i remember attending his and marie's wedding. i think most of us were surprised that he'd found love that late in life, but happy for both of them.

oh -- and the nickname was because of the mizzou connection according to the tiger himself.

like other commenters on this and other occasions, i feel lucky to have been part of the "old corps," the hard-working, hard-griping and often hard-drinking people who put out the star with as much integrity as the pulliams' and bob early's prejudices would allow.

the men i worked with in those early days included a scholar of greek and latin (bill brooks), speakers of multiple modern languages (vladimir posvar, john ackelmire), a veteran of the oss (cia forerunner -- ackelmire again), a former war correspondent who eventually wrote or ghost-wrote at least a dozen books (john mcdowell) and the inimitable charlie griffo, whose nose for news was almost infallible.

(i say almost because when the first news of "gay plague" (hiv/aids) came over the wire, i wanted to run a story on it in the sunday focus section. his response was that nobody cared about something killing just a few "queers." he was unconvinced by my argument that no other microorganism had been known to discriminate on the basis of sexual orientation.)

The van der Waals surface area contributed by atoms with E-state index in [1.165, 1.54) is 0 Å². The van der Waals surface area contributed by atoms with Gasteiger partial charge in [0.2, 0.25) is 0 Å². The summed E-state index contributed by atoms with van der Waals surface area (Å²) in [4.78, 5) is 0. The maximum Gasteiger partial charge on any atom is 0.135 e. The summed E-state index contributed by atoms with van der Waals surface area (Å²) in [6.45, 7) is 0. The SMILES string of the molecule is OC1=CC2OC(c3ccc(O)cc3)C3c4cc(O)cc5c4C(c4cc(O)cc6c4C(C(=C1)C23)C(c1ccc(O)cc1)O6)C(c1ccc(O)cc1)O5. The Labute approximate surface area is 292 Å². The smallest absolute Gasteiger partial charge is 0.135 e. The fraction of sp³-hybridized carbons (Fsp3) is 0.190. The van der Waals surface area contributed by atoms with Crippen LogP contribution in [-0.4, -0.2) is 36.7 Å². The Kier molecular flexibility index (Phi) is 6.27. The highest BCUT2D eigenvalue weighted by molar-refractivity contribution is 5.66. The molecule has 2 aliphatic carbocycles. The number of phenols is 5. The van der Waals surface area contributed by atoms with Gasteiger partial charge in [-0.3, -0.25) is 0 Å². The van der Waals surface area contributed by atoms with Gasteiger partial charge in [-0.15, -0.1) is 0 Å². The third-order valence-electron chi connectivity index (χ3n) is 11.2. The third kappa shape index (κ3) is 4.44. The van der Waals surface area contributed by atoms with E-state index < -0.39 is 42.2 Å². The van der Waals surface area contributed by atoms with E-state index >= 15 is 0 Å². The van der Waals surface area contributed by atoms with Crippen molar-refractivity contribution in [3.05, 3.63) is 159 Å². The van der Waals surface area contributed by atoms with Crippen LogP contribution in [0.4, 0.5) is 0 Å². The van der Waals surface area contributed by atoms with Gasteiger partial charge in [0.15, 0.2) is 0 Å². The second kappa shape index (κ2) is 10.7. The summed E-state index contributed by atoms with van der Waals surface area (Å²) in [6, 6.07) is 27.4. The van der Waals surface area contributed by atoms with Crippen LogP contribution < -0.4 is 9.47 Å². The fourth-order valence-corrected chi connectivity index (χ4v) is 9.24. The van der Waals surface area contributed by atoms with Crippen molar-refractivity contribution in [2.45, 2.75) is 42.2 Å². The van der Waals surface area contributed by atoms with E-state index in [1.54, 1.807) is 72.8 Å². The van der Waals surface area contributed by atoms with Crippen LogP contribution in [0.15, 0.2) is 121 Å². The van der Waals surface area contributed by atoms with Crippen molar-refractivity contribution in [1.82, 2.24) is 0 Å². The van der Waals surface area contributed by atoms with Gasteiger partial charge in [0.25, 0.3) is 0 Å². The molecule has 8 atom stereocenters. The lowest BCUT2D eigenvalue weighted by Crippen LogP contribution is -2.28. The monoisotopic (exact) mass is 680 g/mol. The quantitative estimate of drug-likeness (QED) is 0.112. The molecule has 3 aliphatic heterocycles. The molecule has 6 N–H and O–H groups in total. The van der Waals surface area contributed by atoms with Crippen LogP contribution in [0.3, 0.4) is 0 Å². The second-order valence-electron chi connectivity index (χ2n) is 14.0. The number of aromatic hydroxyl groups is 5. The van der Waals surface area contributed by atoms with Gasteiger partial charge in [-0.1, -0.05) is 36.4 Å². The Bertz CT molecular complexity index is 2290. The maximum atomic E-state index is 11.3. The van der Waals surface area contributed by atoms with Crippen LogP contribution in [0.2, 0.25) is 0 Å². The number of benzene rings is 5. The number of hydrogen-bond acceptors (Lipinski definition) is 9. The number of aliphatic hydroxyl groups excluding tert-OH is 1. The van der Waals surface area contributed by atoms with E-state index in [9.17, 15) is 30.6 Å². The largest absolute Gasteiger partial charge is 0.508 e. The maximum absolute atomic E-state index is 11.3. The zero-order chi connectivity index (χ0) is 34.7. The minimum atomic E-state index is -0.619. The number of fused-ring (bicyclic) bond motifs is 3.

journalism has continued to attract fascinating people. but today there are far fewer chances to get to know the people around you because the pace gives camraderie little chance to develop. the person at the next terminal may be an expert on classical literature or woodworking, but only 2 or 3 close coworkers will have an inkling of that.

back in the days of working on the old chicago sun "rim," if i had a world war 2 question, all i had to do was ask any of the veterans on the desk; they, in turn, asked me about pop music, hippies and feminists.

"those were the days, my friends/we thought they'd never end/we'd sing and dance forever and a day . . . "

2009-12-31 08:17:31

howard smulevitz [unverified] said:

Ellen, although I don't want to divert from Tiger to Griffo stories, let me match yours:
Charlie and Bix Smith were sorting through the photo flimsies one Saturday, when Bix held up the photo of a woman and it was about the second female rabbi. Charlie tossed it aside, saying, "We had one of those last year."
A minute or so later, Griffo announced he had a good tornado devastation picture. From my desk maybe 10 feet away, I blurted,"Charlie, we had one of those last year." For some reason, he just glanced at me and kept sorting pictures, so I lived to tell the story.

2009-12-31 20:25:12